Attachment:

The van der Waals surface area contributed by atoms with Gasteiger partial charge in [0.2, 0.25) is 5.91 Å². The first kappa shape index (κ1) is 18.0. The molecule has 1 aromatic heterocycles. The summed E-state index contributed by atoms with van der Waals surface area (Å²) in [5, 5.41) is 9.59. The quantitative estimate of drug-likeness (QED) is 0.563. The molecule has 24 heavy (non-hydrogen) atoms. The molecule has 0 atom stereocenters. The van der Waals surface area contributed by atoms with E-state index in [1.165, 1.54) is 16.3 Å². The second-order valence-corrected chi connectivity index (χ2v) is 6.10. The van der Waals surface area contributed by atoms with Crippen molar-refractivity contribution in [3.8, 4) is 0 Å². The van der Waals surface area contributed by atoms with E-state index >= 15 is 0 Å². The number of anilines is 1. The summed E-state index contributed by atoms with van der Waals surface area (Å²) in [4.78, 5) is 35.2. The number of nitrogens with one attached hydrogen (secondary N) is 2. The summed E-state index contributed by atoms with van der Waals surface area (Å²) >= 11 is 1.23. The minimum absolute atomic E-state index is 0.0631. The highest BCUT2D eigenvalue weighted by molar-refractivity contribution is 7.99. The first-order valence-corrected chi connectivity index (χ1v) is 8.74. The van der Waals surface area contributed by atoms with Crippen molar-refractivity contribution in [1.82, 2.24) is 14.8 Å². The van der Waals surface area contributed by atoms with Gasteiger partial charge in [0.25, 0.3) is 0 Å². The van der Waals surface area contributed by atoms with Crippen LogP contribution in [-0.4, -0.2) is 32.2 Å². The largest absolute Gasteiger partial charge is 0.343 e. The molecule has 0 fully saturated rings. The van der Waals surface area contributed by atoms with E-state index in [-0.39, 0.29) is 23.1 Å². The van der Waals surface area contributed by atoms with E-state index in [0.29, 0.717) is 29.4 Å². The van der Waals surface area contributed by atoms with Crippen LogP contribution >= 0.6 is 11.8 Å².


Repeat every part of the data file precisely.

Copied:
The van der Waals surface area contributed by atoms with Gasteiger partial charge in [0.2, 0.25) is 5.91 Å². The first kappa shape index (κ1) is 18.0. The molecule has 1 aromatic heterocycles. The summed E-state index contributed by atoms with van der Waals surface area (Å²) in [5, 5.41) is 9.59. The quantitative estimate of drug-likeness (QED) is 0.563. The molecule has 24 heavy (non-hydrogen) atoms. The molecule has 0 atom stereocenters. The van der Waals surface area contributed by atoms with E-state index in [1.165, 1.54) is 16.3 Å². The second-order valence-corrected chi connectivity index (χ2v) is 6.10. The van der Waals surface area contributed by atoms with Crippen molar-refractivity contribution in [3.8, 4) is 0 Å². The van der Waals surface area contributed by atoms with E-state index >= 15 is 0 Å². The number of anilines is 1. The summed E-state index contributed by atoms with van der Waals surface area (Å²) in [4.78, 5) is 35.2. The number of nitrogens with one attached hydrogen (secondary N) is 2. The summed E-state index contributed by atoms with van der Waals surface area (Å²) >= 11 is 1.23. The minimum absolute atomic E-state index is 0.0631. The highest BCUT2D eigenvalue weighted by molar-refractivity contribution is 7.99. The first-order valence-corrected chi connectivity index (χ1v) is 8.74. The van der Waals surface area contributed by atoms with Crippen molar-refractivity contribution in [1.82, 2.24) is 14.8 Å². The van der Waals surface area contributed by atoms with Gasteiger partial charge in [0.25, 0.3) is 0 Å². The van der Waals surface area contributed by atoms with Crippen LogP contribution in [-0.4, -0.2) is 32.2 Å². The largest absolute Gasteiger partial charge is 0.343 e. The molecule has 0 fully saturated rings. The van der Waals surface area contributed by atoms with E-state index in [-0.39, 0.29) is 23.1 Å². The van der Waals surface area contributed by atoms with E-state index in [0.29, 0.717) is 29.4 Å². The van der Waals surface area contributed by atoms with Crippen LogP contribution >= 0.6 is 11.8 Å².